Yes, some edu-reformers must be confronted, rarely and when egregious, and some policies must be directly and powerfully refuted (as I have with corporal punishment and grade retention), but we now need to shift the balance of our public voices.

The case, however, is now clear that political leaders, the media, and most edu-reformers have weak credibility and support failed policies.

“The challenge is in the moment,” James Baldwin implored, “the time is always now.”

It is time to claim our profession, and part of that includes claiming the education reform narrative, one that is informed, honest, and productive.

Government Fails When It Fails to Be Government

Let’s start with a little game.

Fill in the blanks:

Government interventions over the past four decades have yielded a cascade of perverse incentives, bureaucratic diktats, and economic pressures that together are forcing [_____] to sacrifice their independent professional [_____] judgment, and their integrity. The consequence is clear: Many [_____] from my generation are exiting the field. … Governments and [_____] administrators hold all the power, while [_____]—and worse still, [_____]—hold none.

Now take a look at the original:

Government interventions over the past four decades have yielded a cascade of perverse incentives, bureaucratic diktats, and economic pressures that together are forcing doctors to sacrifice their independent professional medical judgment, and their integrity. The consequence is clear: Many doctors from my generation are exiting the field. Others are seeing their private practices threatened with bankruptcy, or are giving up their autonomy for the life of a shift-working hospital employee. Governments and hospital administrators hold all the power, while doctors—and worse still, patients—hold none.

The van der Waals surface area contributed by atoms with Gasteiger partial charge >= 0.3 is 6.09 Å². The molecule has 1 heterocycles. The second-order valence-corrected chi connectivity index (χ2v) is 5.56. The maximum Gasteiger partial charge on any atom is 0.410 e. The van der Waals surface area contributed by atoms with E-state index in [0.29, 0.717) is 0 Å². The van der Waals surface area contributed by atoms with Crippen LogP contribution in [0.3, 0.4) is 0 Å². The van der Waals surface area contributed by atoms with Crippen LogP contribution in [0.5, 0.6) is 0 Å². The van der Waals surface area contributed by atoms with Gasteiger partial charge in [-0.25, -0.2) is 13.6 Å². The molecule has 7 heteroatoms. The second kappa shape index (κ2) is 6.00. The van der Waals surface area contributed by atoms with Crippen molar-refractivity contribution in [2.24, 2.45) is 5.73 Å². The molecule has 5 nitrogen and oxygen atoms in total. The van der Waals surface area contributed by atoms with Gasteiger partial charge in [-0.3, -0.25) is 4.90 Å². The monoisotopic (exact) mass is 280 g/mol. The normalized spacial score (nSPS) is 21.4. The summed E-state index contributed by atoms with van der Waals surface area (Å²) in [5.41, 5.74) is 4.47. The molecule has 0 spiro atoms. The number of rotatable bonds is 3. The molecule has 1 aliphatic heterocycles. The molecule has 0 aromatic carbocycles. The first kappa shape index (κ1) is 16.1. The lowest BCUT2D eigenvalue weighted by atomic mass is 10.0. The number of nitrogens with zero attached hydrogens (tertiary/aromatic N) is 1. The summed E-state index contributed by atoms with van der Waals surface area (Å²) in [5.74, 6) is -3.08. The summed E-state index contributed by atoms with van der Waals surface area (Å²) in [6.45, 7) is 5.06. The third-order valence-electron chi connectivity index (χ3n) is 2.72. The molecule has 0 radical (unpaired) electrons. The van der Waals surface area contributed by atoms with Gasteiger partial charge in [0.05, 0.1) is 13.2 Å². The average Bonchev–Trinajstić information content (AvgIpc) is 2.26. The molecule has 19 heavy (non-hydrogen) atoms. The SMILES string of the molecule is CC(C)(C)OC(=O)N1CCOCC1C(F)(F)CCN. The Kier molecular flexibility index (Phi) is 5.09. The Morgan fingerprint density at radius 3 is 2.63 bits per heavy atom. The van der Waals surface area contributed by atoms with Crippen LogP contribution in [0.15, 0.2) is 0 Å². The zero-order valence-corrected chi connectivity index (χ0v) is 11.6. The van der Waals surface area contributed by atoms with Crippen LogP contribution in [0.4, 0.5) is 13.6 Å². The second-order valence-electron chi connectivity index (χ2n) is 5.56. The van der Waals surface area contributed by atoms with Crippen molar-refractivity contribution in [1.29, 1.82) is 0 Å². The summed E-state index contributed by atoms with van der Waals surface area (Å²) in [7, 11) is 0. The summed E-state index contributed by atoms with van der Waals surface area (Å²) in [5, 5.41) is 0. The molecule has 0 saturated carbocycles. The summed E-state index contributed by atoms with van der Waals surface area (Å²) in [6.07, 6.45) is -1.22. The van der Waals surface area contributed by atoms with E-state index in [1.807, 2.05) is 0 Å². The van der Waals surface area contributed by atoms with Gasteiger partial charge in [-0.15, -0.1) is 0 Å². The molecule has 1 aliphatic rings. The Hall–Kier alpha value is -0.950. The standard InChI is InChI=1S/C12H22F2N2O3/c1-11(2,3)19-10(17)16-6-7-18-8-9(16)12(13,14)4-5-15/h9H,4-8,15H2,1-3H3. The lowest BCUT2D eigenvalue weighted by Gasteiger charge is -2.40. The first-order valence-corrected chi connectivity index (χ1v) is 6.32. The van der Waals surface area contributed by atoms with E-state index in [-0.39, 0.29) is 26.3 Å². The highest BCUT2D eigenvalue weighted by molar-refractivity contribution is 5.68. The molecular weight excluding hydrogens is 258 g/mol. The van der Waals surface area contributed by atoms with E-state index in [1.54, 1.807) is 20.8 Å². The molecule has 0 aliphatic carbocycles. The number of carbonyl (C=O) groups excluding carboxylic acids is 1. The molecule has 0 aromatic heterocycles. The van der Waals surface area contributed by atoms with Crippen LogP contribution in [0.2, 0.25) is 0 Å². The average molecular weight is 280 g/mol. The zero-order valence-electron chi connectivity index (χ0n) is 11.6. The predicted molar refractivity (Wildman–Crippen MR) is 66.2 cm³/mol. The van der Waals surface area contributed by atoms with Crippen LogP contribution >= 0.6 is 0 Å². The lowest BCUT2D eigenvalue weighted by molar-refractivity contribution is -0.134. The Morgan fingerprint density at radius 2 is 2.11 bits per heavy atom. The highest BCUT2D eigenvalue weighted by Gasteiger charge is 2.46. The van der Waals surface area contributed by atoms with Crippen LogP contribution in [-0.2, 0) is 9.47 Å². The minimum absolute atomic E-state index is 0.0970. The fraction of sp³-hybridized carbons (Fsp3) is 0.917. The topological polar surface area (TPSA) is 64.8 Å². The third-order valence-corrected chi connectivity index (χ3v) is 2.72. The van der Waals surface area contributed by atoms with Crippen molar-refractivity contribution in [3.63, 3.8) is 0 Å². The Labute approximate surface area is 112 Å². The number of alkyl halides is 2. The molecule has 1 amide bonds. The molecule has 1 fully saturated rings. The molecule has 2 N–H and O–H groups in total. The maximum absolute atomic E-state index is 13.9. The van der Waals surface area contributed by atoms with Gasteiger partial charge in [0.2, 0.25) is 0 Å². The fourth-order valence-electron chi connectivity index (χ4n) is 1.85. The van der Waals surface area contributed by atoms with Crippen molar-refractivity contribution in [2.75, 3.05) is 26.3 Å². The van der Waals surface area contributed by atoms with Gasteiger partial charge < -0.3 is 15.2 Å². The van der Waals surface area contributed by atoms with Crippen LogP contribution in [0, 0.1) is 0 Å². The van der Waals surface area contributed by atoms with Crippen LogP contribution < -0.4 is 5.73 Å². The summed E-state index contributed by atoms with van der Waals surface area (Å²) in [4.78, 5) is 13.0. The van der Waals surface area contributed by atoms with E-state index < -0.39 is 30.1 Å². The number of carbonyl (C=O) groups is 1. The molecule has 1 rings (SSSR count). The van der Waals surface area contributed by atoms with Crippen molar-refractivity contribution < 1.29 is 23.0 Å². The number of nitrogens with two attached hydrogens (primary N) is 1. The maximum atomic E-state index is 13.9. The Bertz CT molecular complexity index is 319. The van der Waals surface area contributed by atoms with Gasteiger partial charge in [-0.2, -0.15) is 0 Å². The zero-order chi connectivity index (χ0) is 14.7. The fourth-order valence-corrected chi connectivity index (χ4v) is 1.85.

I am a 30-plus-year educator, therefore, this paragraph jumped out at me since many of my professional complaints match this almost perfectly, leading to my version:

Government interventions over the past four decades have yielded a cascade of perverse incentives, bureaucratic diktats, and economic pressures that together are forcing [teachers] to sacrifice their independent professional [education] judgment, and their integrity. The consequence is clear: Many [teachers] from my generation are exiting the field. … Governments and [school] administrators hold all the power, while [teachers]—and worse still, [students]—hold none.

But there is an irony to all this: The paragraph is in a piece at The Cato Institute and the doctor penning the complaint cites Ayn Rand toward the end; thus, it is intended to be a slam against Big Bad Guv’ment.

The flaw is that in the piece itself, the real problem is not government, but that government fails to be government—”perverse incentives, bureaucratic diktats, and economic pressures.”

In the U.S., we have a quasi-Libertarian but mostly flawed idealism toward wealth, capitalism, and the misleading free market that has twisted “government” to mean something akin to totalitarianism (in the 12-year-old sort of way Rand fumbles in her garbled attempt at fiction writing and populist philosophy).

As a stark comparison facing us now, police are meant to protect and serve, but when a policeman shoots and kills a 12-year-old or a policeman strangles to death an unarmed man selling cigarettes, we do not have evidence that justice is a flawed pursuit, but that the current system fails justice.

Government as a hand of the market and government as bureaucracy—that dynamic is crippling medicine and education in the U.S. However, the reality is that government in the U.S. is mostly a servant of the rich and powerful, and not a mechanism of the public good—the potential purpose of democratic government because we are the government, not some dictatorial tyrant.

Public funding should be a pooling of resources by a people in order to insure the life, liberty, and pursuit of happiness of each individual; it is not a competition between society and each individual (the Romanticism of Emerson and Thoreau) but a symbiotic relationship between the two (John Dewey): by contributing to the public good, I also contribute to my own individual liberty.

The free market (“perverse incentives,” “economic pressures”) and bureaucracy (“bureaucratic diktats”) have never and will never achieve equity. The market creates inequity, and bureaucracy paralyses most everything, notably the pursuit of equity.

Government rightly functioning would insure that experts (such as doctors and teachers) who serve the public good are free to practice that expertise—not bound to the whims of the market, not fettered by bureaucratic mandates.